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Senate candidate lampoons, shuns soft money donations

Willie Logan uses his ads to urge his opponents for a U.S. Senate seat to reject soft money.

By LUCY MORGAN

© St. Petersburg Times, published March 18, 2000


TALLAHASSEE -- State Rep. Willie Logan on Friday challenged his opponents in the U.S. Senate race to join him in a campaign against soft money.

Logan also is urging fellow legislators to pass bills that would end the collection of soft money: the unlimited amounts of money collected for campaign coffers.

Logan issued the challenge as he unveiled his first television ad, a somewhat humorous attack on the millions of dollars being poured into political parties and independent organizations nationwide.

Logan, a Democrat from Opa-locka who is running without any party affiliation, is in a unique position to trash soft money, because he isn't likely to be getting any from the Republican and Democratic parties.

His ad, to be shown primarily in North Florida over the next two weeks, appears to be directed more at legislators than voters.

Taped in Minneapolis by Bill Hillsman, the media consultant who helped Minnesota Gov. Jesse Ventura win election in 1998, the ad opens with Logan standing in front of a giant $1-million bill.

"Big money makes it impossible for regular citizens to run for office," Logan says. "And big money blinds politicians to the will of the people."

Logan identifies himself and says he is running for the U.S. Senate.

"Not to represent Republicans and Democrats or big money. But to represent you," Logan says. "As for big money blinding me -- I'm from South Florida. Here's how we handle that."

Then the casually dressed Logan puts on sunglasses as the ad ends with a voice urging voters to "think independent. Vote Willie Logan for U.S. Senate."

Logan named the commercial "Shades," and is passing out sunglasses with "Think Independent" and his Web site, http://www.logan2000.org written on them. His Web site offers "Willie Live!" chats and "LOGANgear." "The biggest problem our nation faces today is the influence of big money and special interests on our federal government," Logan said. "It's a national epidemic. John McCain said it best when he said, "As long as special interests dominate campaigns, they will dominate legislation as well.' "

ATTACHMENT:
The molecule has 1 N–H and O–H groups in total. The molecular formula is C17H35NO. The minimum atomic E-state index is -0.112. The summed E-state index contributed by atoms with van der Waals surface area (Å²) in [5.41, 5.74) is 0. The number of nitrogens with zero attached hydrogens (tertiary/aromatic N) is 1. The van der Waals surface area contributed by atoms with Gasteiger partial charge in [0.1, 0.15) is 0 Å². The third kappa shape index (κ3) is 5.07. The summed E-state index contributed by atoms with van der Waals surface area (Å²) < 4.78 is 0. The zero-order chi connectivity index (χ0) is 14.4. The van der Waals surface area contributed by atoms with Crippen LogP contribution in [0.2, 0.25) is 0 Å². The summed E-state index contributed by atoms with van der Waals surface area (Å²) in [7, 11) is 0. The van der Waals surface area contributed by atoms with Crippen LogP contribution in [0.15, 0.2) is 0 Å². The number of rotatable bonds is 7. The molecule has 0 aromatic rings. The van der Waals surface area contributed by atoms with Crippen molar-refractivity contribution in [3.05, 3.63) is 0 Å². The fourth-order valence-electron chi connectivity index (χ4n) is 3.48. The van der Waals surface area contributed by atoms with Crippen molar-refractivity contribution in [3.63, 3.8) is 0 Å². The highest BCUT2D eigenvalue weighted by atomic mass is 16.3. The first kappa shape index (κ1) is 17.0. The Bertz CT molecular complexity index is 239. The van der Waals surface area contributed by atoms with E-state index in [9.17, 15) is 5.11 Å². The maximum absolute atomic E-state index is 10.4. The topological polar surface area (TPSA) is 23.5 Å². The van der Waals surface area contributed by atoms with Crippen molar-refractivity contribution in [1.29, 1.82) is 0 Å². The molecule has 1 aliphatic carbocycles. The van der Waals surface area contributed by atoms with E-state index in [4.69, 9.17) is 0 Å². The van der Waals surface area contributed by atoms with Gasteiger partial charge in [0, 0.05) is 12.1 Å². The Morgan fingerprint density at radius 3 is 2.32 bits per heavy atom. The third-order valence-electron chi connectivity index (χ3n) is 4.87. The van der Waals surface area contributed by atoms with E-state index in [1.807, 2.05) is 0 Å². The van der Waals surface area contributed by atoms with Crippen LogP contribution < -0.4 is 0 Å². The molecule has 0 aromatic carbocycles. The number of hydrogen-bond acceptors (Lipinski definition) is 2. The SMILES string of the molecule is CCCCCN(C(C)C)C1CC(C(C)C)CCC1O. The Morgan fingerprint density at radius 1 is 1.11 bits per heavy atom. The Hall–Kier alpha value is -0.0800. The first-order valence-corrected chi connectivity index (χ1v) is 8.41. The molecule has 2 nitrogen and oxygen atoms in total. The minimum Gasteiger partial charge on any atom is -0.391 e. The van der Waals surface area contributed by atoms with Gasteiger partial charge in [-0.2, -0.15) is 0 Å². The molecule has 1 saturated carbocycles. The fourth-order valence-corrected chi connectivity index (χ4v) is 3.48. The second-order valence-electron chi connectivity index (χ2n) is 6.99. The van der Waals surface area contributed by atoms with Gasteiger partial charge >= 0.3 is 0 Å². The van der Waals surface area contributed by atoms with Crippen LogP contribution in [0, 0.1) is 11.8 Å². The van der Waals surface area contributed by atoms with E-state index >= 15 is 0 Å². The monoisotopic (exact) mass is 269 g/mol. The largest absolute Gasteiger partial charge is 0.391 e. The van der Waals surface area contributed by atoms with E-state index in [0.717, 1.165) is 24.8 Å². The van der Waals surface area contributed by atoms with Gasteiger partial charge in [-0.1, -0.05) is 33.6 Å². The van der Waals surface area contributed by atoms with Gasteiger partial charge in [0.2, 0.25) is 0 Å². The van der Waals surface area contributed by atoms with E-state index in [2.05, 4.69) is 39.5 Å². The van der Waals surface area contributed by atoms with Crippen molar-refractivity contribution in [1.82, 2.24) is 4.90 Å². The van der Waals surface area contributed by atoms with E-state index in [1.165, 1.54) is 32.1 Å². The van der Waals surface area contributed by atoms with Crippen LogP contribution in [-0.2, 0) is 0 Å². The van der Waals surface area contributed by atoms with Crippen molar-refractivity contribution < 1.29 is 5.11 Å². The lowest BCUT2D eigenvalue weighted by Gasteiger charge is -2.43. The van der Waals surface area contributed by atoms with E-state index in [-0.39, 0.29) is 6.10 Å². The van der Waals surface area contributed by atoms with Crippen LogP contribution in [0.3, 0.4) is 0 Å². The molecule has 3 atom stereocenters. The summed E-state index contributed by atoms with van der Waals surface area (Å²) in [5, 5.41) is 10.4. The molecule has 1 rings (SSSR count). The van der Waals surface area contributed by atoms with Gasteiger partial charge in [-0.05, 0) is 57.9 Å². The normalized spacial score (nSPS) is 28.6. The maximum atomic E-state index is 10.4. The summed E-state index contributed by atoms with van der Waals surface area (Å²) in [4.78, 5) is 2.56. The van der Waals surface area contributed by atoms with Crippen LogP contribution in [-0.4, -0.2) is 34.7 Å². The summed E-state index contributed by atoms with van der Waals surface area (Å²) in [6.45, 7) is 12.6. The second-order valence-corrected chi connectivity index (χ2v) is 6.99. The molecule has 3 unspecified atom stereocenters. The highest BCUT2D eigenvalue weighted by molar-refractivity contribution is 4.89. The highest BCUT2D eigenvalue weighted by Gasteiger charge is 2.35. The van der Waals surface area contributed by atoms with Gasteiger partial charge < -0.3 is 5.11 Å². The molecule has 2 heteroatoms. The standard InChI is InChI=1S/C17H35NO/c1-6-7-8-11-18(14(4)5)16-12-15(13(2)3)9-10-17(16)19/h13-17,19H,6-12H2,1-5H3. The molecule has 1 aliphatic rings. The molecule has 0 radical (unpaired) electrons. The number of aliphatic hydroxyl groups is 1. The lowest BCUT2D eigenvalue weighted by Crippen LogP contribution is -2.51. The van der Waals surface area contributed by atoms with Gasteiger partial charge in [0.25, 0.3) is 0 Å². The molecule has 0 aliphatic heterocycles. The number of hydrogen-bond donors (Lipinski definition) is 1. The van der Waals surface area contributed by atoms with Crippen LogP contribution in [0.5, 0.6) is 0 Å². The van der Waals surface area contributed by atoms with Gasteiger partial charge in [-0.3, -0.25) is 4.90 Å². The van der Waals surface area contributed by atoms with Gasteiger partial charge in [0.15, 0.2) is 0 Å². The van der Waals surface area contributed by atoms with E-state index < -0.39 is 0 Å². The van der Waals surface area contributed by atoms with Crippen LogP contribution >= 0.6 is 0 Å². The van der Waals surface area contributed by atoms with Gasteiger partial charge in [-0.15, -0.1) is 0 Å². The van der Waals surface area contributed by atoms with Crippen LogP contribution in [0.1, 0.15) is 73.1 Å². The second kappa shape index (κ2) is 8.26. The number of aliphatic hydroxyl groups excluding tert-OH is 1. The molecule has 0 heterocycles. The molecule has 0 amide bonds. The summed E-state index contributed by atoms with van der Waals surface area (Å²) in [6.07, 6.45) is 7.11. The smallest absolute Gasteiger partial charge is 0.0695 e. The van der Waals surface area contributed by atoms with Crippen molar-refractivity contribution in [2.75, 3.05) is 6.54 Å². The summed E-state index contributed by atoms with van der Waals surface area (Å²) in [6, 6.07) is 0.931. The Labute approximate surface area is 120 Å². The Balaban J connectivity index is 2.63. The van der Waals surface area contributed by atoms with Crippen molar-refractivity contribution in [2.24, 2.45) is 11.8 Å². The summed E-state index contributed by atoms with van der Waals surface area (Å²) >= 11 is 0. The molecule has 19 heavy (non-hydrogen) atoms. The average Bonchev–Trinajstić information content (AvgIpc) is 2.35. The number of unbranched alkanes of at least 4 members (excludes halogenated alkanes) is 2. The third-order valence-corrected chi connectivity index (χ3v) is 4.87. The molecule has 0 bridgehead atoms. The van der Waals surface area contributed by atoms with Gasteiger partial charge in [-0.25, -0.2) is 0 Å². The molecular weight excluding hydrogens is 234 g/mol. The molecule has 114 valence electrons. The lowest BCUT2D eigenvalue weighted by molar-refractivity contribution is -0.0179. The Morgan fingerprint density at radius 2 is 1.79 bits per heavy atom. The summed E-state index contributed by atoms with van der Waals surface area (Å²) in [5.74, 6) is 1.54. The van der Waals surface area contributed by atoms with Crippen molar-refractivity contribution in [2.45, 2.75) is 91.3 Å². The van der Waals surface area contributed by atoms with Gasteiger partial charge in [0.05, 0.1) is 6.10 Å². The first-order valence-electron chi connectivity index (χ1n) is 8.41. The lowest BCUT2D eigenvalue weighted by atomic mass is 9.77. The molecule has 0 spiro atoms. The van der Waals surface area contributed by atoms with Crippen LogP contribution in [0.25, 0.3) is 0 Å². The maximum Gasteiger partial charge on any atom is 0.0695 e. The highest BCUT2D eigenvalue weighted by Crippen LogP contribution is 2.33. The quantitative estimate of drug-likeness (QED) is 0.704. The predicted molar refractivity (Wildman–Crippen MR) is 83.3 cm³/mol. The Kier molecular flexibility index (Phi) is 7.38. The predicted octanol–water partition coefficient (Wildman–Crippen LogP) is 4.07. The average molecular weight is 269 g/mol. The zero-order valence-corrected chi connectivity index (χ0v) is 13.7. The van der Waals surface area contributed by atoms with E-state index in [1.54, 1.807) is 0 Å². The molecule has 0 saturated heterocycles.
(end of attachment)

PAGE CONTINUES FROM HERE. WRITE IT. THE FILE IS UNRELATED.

Logan said he has joined Rep. Marjorie Turnbull, D-Tallahassee, and others to sponsor a soft money bill that would put $5,000 limits on donations to political parties. The bill would eliminate unrestricted expenditures and multicandidate endorsements used by parties in recent years to get extra money into individual campaigns.

The Senate has passed a soft money bill dubbed "campaign finance reform lite," which restricts soft money donations in the closing two months of campaigns, but there appears to be little support for a more stringent measure.

Logan said he won't take soft money, even if it is offered and called on his opponents to renounce it. Logan said he has collected just under $350,000 from mostly individual donors.

Logan's opponents include Insurance Commissioner Bill Nelson, Education Commissioner Tom Gallagher and U.S. Rep. Bill McCollum.

A spokesman for Nelson said he strongly favors banning soft money but won't make a unilateral decision to forgo it as long as his Republican opponents are taking it. So far, Nelson has raised $2.1-million in traditional contributions, say federal campaign records.

A spokesman for Gallagher said he wouldn't have a problem with banning soft money if restrictions also were put on the collection of union dues for political campaigns. Federal records indicate Gallagher has raised $672,168.

McCollum's campaign spokeswoman said he favors a complete ban on soft money. According to federal reports, McCollum has raised $2.3-million.

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